Small Shiny Fish

Broken Pencil - - Table Contents - by Dou­glas W. Mil­liken …


Boys are stupid. And here’s the proof. Be­cause maybe three Tues­days ago, right, I was float­ing an in­ner tube down the Guadalupe since it’s sum­mer and ev­ery­one tubes down the river in the sum­mer­time and who cares if they’re all in groups and I’m by my­self, what­ever, I like the wa­ter and the sandy banks and all the lean­ing trees and the sunny flashes on the river’s rip­ples and be­low the rip­ples, too, what might be fish or might be empty bot­tles of Lone Star or Mich­e­lob or Fire­man 4 half­way buried in the bot­tom.

My gram says it’s healthy for a girl to be alone some­times. And fuck it, it’s nice hav­ing a break from be­ing seen for a change, with my old bikini bot­toms saggy and my ass hid­den any­way be­neath the wa­ter. It’s like be­ing at home in your favourite played-out robe. Only out­doors. And with wa­ter.

So any­way, part­way down the river I saw this rocky sand­bar pok­ing out to make some kind of bend, so I beached my­self to pee in the bushes be­cause pee­ing in the wa­ter is gross — you’re still pee­ing in your swim­suit, you know, still

piss­ing your­self — and af­ter I peed, I de­cided that since here I was with all these stones ev­ery­where, I ought to build a lit­tle mon­u­ment for my­self, mark my pres­ence in the world like a lit­tle check­mark in the his­tory books. You know the sort of thing I mean. It’s kind of a hip­pie thing, yeah, but fuck it, maybe I’m a hip­pie. And any­way, if you act like a hip­pie and no one’s around to see, does that even count? Who cares.

I know some peo­ple get real ar­chi­tec­tural with their mon­u­ments, mak­ing arches or scales or so they look like they defy grav­ity when in fact what they’re do­ing is demon­strat­ing grav­ity, but I wanted to keep mine sim­ple. Just three. Big. Rocks. In a stack. It felt mean­ing­ful with­out my hav­ing to jus­tify the mean­ing. You have no idea what a gift that is, to for just one minute, not have to ex­plain your­self.

A big square rock was al­ready dug in by the wa­ter’s edge, so that was easy enough. And I was able to roll over a sec­ond rock that looked like a squashed meat­ball, so that wasn’t bad ei­ther. But the third one was part buried in the silt with wa­ter swoosh­ing in white fins over all its nice straight lines. It was shaped like some­thing maybe Pi­casso would have painted. It was heavy. And the suc­tion from the river was fight­ing back, slurp­ing the rock tightly into the silt. But I was do­ing it! I al­most had it.

So of course, it had to be right then — while I’m squat­ting knee-deep in the wa­ter and wrestling with a rock — that this flotilla of bro-dudes came tub­ing by, which I’m sure must’ve looked real fuck­ing at­trac­tive to them. First they all whooped and hollered, and then one dude with blonde corn­rows pad­dled over and was all like, “Miss, let me help you with that,” like he was some fuck­ing gen­tle­man or some­thing. And you know, I tried to tell him no. I mean, I straight-up told him, “No, thank you. I got this,” but he just tossed his in­ner tube up onto the sand­bar and bent down across from me and put his hands over my hands where I had hold of the rock, so it looked like we were lift­ing it to­gether. But re­ally, he was do­ing the lift­ing. And crush­ing my fin­gers.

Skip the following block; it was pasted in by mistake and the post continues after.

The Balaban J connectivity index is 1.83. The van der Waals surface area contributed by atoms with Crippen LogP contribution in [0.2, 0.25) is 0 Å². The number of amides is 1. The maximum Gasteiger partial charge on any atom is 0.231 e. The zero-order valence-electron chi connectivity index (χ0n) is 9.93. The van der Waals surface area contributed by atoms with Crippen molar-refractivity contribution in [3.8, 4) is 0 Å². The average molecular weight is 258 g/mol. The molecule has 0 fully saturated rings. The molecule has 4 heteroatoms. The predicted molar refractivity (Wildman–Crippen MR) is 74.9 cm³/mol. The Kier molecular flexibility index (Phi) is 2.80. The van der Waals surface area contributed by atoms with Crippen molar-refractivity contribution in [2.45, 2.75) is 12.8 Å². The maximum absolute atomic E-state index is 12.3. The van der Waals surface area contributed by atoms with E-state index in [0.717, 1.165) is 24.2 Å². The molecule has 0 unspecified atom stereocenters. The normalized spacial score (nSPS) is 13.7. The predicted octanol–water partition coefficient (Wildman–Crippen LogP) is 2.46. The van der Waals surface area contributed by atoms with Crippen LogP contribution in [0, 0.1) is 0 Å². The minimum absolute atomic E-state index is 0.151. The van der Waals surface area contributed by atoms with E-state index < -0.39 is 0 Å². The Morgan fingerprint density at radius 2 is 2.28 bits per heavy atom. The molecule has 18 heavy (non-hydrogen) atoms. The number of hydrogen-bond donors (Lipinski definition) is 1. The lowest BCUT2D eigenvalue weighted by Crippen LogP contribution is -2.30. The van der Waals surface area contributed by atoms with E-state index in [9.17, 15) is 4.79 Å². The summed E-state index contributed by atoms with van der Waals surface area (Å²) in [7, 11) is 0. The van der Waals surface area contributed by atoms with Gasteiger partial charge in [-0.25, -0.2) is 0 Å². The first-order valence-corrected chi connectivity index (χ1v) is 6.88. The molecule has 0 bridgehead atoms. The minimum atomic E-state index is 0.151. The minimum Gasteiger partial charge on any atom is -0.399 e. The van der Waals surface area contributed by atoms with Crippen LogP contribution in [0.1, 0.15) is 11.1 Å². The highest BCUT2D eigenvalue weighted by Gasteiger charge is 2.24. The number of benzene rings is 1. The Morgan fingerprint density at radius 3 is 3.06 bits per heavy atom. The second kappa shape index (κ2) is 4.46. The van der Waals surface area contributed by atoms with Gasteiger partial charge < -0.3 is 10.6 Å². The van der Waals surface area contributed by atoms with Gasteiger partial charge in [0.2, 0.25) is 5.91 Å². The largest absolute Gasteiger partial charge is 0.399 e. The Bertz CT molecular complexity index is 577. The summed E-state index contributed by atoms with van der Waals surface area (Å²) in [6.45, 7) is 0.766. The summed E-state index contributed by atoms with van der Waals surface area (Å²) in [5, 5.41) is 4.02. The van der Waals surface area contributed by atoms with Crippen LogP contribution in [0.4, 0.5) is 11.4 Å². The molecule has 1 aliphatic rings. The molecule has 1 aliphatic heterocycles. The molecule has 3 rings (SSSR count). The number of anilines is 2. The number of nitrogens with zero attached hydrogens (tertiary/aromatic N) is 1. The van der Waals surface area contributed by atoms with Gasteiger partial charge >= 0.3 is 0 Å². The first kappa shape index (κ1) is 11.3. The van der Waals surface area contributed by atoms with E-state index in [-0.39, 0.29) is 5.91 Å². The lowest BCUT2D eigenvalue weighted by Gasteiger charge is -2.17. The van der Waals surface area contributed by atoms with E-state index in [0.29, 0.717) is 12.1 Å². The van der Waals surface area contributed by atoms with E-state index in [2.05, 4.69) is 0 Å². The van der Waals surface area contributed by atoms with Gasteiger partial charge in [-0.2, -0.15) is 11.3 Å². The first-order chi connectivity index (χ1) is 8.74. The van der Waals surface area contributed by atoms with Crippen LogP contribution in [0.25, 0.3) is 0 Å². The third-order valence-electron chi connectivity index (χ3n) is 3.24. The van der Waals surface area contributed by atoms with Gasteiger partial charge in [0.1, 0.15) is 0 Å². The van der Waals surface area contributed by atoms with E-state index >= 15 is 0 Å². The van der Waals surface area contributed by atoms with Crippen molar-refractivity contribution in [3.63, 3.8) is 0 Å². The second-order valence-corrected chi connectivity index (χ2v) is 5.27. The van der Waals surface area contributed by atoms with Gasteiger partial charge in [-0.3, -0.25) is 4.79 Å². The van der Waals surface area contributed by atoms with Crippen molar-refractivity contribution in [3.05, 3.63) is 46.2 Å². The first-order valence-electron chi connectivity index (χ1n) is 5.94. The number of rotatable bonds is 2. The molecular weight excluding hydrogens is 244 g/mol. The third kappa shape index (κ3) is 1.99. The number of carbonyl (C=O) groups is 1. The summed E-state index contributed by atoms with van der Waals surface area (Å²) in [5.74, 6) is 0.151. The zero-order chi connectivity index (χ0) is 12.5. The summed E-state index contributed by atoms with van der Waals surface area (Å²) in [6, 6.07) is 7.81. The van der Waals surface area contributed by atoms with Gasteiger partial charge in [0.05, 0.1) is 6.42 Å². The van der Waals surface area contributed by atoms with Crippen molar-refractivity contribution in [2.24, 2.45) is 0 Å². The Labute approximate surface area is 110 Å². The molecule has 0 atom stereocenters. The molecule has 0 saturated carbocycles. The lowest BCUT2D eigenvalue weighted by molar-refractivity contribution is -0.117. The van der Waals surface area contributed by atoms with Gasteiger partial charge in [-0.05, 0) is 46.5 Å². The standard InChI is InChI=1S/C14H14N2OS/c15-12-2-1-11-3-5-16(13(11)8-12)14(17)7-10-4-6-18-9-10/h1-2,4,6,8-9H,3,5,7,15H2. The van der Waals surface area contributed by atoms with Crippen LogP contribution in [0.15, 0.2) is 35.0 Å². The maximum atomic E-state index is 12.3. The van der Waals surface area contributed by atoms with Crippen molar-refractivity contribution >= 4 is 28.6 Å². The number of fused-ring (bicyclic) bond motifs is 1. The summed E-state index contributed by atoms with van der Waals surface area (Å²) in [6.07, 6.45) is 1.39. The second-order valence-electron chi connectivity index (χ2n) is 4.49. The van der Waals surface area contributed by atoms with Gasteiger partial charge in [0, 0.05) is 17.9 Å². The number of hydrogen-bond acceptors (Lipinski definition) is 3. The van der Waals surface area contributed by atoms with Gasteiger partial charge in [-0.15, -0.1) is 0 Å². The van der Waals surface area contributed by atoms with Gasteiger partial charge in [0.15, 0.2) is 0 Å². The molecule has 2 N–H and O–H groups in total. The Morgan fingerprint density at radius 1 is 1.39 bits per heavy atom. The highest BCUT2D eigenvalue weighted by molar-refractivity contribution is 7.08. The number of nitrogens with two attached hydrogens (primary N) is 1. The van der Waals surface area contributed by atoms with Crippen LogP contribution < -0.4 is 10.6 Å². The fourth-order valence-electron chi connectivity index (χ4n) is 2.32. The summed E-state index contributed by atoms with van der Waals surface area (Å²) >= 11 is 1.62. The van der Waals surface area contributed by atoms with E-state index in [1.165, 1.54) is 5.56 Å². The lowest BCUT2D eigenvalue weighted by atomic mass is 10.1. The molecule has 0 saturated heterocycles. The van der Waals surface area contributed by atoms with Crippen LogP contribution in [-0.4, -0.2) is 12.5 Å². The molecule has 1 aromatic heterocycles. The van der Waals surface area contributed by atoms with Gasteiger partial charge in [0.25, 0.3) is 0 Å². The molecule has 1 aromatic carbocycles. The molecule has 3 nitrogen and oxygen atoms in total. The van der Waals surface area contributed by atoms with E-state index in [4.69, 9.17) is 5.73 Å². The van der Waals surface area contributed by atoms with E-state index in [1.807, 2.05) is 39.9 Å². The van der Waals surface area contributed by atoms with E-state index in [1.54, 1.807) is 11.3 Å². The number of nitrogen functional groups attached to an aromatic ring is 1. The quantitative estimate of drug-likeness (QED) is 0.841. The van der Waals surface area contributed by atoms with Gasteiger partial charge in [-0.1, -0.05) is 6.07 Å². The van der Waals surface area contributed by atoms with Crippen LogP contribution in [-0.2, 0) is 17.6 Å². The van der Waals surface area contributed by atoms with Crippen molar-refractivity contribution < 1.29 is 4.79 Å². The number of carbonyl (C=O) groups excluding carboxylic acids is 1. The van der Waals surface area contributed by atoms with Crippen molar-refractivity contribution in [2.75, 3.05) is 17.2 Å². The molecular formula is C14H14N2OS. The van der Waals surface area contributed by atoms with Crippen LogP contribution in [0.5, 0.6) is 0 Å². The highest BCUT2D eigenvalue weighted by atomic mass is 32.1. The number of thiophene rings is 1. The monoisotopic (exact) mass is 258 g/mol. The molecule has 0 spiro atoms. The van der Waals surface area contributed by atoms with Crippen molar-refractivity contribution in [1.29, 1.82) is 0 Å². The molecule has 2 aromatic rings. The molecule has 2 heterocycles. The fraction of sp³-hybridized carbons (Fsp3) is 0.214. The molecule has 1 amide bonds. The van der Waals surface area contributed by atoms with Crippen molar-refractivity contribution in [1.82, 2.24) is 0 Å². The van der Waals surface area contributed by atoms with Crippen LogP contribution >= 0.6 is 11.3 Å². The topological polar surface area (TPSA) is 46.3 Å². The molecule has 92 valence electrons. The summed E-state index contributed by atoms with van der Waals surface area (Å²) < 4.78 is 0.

When he fi­nally pulled that weird art-rock out of the silt and bal­anced it on the meat­ball rock, the dude stepped back and ad­mired “our” work and said as much, like, “Now that’s a sweet mon­u­ment, wouldn’t you say?”

And yeah, the boy was cute and his abs were nice to look at and I liked the tat­too he had up by his clav­i­cle — it looked like a tribal X with a Z scoot­ing out of it — but fuck that guy, this wasn’t my mon­u­ment any­more. It was only part mine now, and part his, too. And I didn’t want my part any­more. It was stupid and round and it would al­ways be un­der­neath his. The whole point was to be here and to be alone and this gor­geous but­t­hole had ru­ined it. I wanted to erase him, rub him out ‘til there was noth­ing left, but he stayed stand­ing there, chest puffed out with a Rover-dog grin plas­tered all over his face. He wasn’t go­ing to leave un­til I re­sponded.

So I said yes, and said thank you and showed him my teeth as if it meant the same as smil­ing — be­cause it wasn’t enough that he’d fucked up my day, I had to thank him for it, too, I had to be gra­cious—and Sir Gala­had beamed and said, “Plea­sure was all mine,” and only then did he re­join his pla­toon of hoot­ing, Bud-chug­ging mo­rons bob­bing down the river and fi­nally — fi­nally — leave me alone.

But, I sup­pose this could be con­sid­ered some kind of in­stant ret­ri­bu­tion. You know? Serves. me. right. That’s some­thing my gram would say, too. Leave the mon­u­ments to the men, Honey­bear. Stay home and cover up. Right. Of course. And they say you shouldn’t make stacks like that any­more any­way. It fucks with the ecosys­tem. Distresses and con­fuses the teensy minds of small shiny fish. And I’ve al­ways had a soft spot for those flit­ting sil­ver no­bod­ies, un­der­bit­ten and walleyed and never know­ing if this — this right now — is the mo­ment when some­thing much big­ger and hun­grier than them might de­cide it’s time for a bite.

IT was stupid and round and it would al­ways be un­der­neath his..

The whole point was to be here and to be alone and this gor­geous but­t­hole had ru­ined it..

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